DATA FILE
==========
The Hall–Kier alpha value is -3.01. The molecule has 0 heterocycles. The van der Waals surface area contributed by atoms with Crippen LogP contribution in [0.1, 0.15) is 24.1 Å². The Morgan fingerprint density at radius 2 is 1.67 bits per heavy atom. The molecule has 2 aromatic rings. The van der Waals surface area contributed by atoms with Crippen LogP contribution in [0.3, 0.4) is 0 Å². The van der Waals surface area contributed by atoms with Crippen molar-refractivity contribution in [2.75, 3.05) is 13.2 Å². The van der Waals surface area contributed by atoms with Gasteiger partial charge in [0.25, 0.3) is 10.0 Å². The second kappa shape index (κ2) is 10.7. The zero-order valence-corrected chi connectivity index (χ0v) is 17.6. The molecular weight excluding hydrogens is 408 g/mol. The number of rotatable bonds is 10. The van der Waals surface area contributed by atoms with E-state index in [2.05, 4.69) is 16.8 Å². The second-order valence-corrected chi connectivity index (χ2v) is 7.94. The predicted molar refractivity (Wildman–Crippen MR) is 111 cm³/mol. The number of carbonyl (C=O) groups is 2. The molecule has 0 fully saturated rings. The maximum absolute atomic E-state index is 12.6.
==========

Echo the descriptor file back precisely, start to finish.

The Hall–Kier alpha value is -3.01. The molecule has 0 heterocycles. The van der Waals surface area contributed by atoms with Crippen LogP contribution in [0.1, 0.15) is 24.1 Å². The Morgan fingerprint density at radius 2 is 1.67 bits per heavy atom. The molecule has 2 aromatic rings. The van der Waals surface area contributed by atoms with Crippen LogP contribution in [0.3, 0.4) is 0 Å². The van der Waals surface area contributed by atoms with Crippen molar-refractivity contribution in [2.75, 3.05) is 13.2 Å². The van der Waals surface area contributed by atoms with Gasteiger partial charge in [0.25, 0.3) is 10.0 Å². The second kappa shape index (κ2) is 10.7. The zero-order valence-corrected chi connectivity index (χ0v) is 17.6. The molecular weight excluding hydrogens is 408 g/mol. The number of rotatable bonds is 10. The van der Waals surface area contributed by atoms with E-state index in [2.05, 4.69) is 16.8 Å². The second-order valence-corrected chi connectivity index (χ2v) is 7.94. The predicted molar refractivity (Wildman–Crippen MR) is 111 cm³/mol. The number of carbonyl (C=O) groups is 2. The molecule has 0 fully saturated rings. The maximum absolute atomic E-state index is 12.6.